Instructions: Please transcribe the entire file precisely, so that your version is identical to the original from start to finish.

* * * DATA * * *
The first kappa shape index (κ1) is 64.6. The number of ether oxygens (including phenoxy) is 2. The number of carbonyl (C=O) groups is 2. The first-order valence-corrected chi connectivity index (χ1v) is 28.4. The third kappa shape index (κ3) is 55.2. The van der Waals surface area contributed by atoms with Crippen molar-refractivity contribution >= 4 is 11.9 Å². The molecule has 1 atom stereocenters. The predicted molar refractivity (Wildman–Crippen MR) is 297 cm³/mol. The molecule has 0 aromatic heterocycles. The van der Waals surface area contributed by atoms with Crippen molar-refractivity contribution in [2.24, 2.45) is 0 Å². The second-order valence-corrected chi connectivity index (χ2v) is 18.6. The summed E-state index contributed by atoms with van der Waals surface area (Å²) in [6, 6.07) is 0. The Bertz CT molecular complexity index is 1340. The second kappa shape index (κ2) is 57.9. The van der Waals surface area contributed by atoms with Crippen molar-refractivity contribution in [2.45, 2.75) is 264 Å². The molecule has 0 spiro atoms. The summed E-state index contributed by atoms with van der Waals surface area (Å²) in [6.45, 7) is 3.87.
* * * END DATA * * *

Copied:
The first kappa shape index (κ1) is 64.6. The number of ether oxygens (including phenoxy) is 2. The number of carbonyl (C=O) groups is 2. The first-order valence-corrected chi connectivity index (χ1v) is 28.4. The third kappa shape index (κ3) is 55.2. The van der Waals surface area contributed by atoms with Crippen molar-refractivity contribution >= 4 is 11.9 Å². The molecule has 1 atom stereocenters. The predicted molar refractivity (Wildman–Crippen MR) is 297 cm³/mol. The molecule has 0 aromatic heterocycles. The van der Waals surface area contributed by atoms with Crippen molar-refractivity contribution in [2.24, 2.45) is 0 Å². The second-order valence-corrected chi connectivity index (χ2v) is 18.6. The summed E-state index contributed by atoms with van der Waals surface area (Å²) in [6, 6.07) is 0. The Bertz CT molecular complexity index is 1340. The second kappa shape index (κ2) is 57.9. The van der Waals surface area contributed by atoms with Crippen molar-refractivity contribution in [2.45, 2.75) is 264 Å². The molecule has 0 spiro atoms. The summed E-state index contributed by atoms with van der Waals surface area (Å²) in [6.45, 7) is 3.87.